The method of finding "scaling factors" in accordance with the method of the present invention will now be described. A diagonal matrix is defined such that: ##EQU4##
DR determines the importance of each cv, and DC determines the importance of each mv. Then (using matrix algebra operations well known to those skilled in the art: ##EQU5##
Next, find a pre scale factor (row scale factor) and a post scale factor (column scale factor) such that the condition number of the resulting matrix [G(s) scaled matrix ] is minimized. The minimized condition number always gives optimal importance selecting (i.e., optimal scaling or optimal weighting).
The optimal scaling factors, DR and DC, are determined in accordance with the flow diagram of FIG. 2. In order to find a minimum condition number an iterative process is performed.
The process starts with t0 =∞ (where to =condition number of (G) =cond(G)) where G is: ##EQU6## DR is calculated (block 101) where: ##EQU7## DC is then calculated (block 105) where: ##EQU8##
The values of DR and DC are saved for each iteration.
Cond (G) is calculated (block 110) where:
The condition number of G is checked against the condition number of G of the previous iteration (block 115), and if it is less than a predetermined number, the process exits. If the difference is greater than the predetermined number ε, (tolerance level), the process repeats at block 101, and the condition number of the iteration just completed is saved (block 120). Note that the first time through the loop, the answer to block 115 is always NO. In a typical case, the number of iterations is about ten (10).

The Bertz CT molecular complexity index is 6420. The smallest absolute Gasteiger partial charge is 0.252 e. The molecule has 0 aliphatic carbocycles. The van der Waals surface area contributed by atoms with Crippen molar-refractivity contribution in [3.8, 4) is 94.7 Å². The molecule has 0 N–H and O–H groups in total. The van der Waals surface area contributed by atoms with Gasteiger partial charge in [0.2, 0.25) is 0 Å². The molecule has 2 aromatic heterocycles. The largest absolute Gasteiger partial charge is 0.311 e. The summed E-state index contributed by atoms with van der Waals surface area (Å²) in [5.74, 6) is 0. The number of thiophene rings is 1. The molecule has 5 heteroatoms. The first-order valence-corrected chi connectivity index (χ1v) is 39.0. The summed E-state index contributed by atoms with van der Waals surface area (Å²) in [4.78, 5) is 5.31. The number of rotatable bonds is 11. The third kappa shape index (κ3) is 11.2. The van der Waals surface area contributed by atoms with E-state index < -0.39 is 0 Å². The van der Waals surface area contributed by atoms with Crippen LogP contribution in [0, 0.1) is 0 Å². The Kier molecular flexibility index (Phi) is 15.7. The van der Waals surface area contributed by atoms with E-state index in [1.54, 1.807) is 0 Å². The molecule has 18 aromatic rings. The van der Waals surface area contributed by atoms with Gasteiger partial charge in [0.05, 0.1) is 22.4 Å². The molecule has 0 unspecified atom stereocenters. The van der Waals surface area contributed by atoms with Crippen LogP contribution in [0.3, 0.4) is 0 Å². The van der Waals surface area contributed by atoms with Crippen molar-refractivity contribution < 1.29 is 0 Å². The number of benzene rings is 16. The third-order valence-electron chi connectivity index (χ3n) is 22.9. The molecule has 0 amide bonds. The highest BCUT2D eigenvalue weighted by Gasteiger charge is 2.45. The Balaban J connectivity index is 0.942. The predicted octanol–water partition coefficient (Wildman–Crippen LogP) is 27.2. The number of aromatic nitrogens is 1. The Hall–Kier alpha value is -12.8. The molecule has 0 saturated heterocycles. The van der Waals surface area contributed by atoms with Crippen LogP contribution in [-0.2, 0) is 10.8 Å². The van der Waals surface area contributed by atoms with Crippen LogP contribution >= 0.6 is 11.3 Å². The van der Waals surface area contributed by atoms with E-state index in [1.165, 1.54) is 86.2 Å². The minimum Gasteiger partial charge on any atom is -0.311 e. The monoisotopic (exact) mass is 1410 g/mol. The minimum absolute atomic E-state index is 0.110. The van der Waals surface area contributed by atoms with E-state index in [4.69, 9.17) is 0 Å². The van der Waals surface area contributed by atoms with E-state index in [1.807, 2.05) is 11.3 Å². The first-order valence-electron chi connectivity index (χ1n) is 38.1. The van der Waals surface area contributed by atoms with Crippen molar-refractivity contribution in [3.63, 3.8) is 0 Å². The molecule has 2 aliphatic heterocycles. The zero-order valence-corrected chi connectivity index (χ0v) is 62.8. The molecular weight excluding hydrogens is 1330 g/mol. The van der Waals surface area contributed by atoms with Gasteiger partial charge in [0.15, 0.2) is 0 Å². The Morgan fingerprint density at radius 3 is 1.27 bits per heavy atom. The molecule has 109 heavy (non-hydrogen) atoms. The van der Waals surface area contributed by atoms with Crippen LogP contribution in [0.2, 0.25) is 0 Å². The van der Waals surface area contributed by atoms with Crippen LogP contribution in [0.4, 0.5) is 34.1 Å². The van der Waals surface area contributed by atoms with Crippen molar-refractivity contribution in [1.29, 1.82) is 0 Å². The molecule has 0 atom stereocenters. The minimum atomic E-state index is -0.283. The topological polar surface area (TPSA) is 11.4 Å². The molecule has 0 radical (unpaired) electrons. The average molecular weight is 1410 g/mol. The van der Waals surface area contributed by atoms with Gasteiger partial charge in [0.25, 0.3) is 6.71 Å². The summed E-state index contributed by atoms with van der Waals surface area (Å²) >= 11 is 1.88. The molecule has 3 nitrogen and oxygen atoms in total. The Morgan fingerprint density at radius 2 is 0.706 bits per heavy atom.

At the rth iteration, when the process is exited
DR=DR.sup.(1) ·DR.sup.(2) ·. . . DR.sup.(r).
DC=DC.sup.(1) ·DC.sup.(2) ·. . . DCr).
The solutions obtained above off-line are then applied to the controller, and specifically to the RMPC controller of the predetermined embodiment. The scaled model data is loaded in the RMPC controller (i.e., G(s)). G(s) is essentially a new gain matrix with different cv units and mv units. Also loaded are the pre and post scale factors determined above, yielding a controller 10 configuration as shown in FIG. 1.
Although the above has been described in conjunction with the RMPC, it will be understood by those skilled in the art the technique of optimal scaling can be applied to any process controller.
While there has been shown what is considered the preferred embodiment of the present invention, it will be manifest that many changes and modifications can be made therein without departing from the essential spirit and scope of the invention. It is intended, therefore, in the annexed claims to cover all such changes and modifications which fall within the true scope of the invention.
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|U.S. Classification||700/45, 700/33, 700/37|
|International Classification||G05B13/04, G05B13/02|
|Apr 3, 1995||AS||Assignment|
Owner name: HONEYWELL INC., MINNESOTA
Free format text: ASSIGNMENT OF ASSIGNORS INTEREST;ASSIGNOR:LU, ZHUXIN JOSEPH;REEL/FRAME:007471/0345
Effective date: 19950323